Like Emergency did with firefighters and paramedics in the 1970s, CSI does for the criminalists in the 21st century. The setting of Las Vegas is perfect for the blend of cases that Grissom’s team sees over the course of a season, from the gruesome to the downright weird. With its likeable characters (some of which have as many mysteries as they solve), CSI has become “appointment TV” for me, with the VCR set to record the CBS first runs, and the Spike reruns usually on in the background while I work. Needless to say, I have all released boxed sets, and both computer games.
6) Doctor Who
Not every Doctor is a winner for me. I’m not particularly fond of William Hartnell (the First Doctor), or of Sylvester McCoy (the Seventh Doctor). But even this lack of fondness derives from lack of real exposure to their performances. Most of the Doctor Who episodes I had seen before the slow DVD releases were from the Fourth and Fifth Doctor seasons (Tom Baker and Peter Davison respectively), and these were through the hard to follow scheduling that PBS delivered. Thanks to DVD, I am getting more exposure to all of the Doctor’s incarnations (though I still think that Hartnell’s Doctor comes across as a bit too “grumpy old man”-ish), and look forward to the eventual (please please please) stateside release of the new Doctor Who series.
Granted, not every show on this list is one I hated when I watched it. Some of them I actually enjoyed when I was younger. Looking back now I see the folly of my ways.
1) G.I. Joe – Cartoon 1983-1987
G.I. Joe bugged me even as a kid. I grew up with G.I. Joe, and read the Marvel comic when Hasbro relaunched Joe in the 3 3/4 size. I loved the comic. I hated the cartoon.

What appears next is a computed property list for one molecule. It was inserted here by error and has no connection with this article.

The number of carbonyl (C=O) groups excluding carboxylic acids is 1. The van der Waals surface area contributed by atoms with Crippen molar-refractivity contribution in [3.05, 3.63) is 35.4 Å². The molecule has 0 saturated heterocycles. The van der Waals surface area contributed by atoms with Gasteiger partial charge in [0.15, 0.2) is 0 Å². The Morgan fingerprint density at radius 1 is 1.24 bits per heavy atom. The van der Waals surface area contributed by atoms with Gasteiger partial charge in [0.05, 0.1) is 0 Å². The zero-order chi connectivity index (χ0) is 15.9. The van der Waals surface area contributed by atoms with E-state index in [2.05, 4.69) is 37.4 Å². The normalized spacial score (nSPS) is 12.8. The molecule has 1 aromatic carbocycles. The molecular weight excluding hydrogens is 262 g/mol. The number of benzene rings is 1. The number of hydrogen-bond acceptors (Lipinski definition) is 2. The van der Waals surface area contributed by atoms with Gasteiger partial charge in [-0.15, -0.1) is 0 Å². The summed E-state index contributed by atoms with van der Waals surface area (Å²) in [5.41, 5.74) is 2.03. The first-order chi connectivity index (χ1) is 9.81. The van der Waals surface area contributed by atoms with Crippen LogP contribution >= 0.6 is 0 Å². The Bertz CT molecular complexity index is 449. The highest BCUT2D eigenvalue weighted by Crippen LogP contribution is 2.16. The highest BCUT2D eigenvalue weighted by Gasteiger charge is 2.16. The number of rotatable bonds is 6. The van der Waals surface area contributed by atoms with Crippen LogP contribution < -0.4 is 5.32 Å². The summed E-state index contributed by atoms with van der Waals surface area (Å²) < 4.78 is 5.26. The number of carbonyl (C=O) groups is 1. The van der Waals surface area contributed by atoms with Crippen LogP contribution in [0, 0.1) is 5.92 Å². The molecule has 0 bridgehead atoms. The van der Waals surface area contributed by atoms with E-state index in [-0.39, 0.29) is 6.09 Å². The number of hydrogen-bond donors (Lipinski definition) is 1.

The problem I had with the cartoon was that it was absurd, even for a cartoon. Not too much in the premises of the episodes (revolving around weather control machines and teleporters). What bugged me was how idiotic both Cobra and G.I. Joe seemed. Often I would see the Joes planning to sneak into a Cobra base, only to be yelling “Yo, Joe!” at the top of their lungs. I could be wrong, but I always thought that sneaking in would involve some degree of silence.
The other thing that really bugged me about the cartoon was Cobra. Here was a terrorist network that would operate secretly… out of a castle in the Himalayas! Furthermore, the recruitment standards for Cobra must be really low. They had the numbers, often times matching the Joes 500 to 1. And they had the firepower, too. Yet, when the Joes (usually only three, with one slingshot and a rock between them), called for a surrender, Cobra did. Let’s see… 1500 Cobras armed with jeeps, cannons, lasers, and the ultra secret weapon X (whatever the Hell that was), against 3 Joes, with a slingshot and a rock (just one, mind you). Yeah, I see why Cobra would surrender.
2) X-Men – cartoon 1992-1996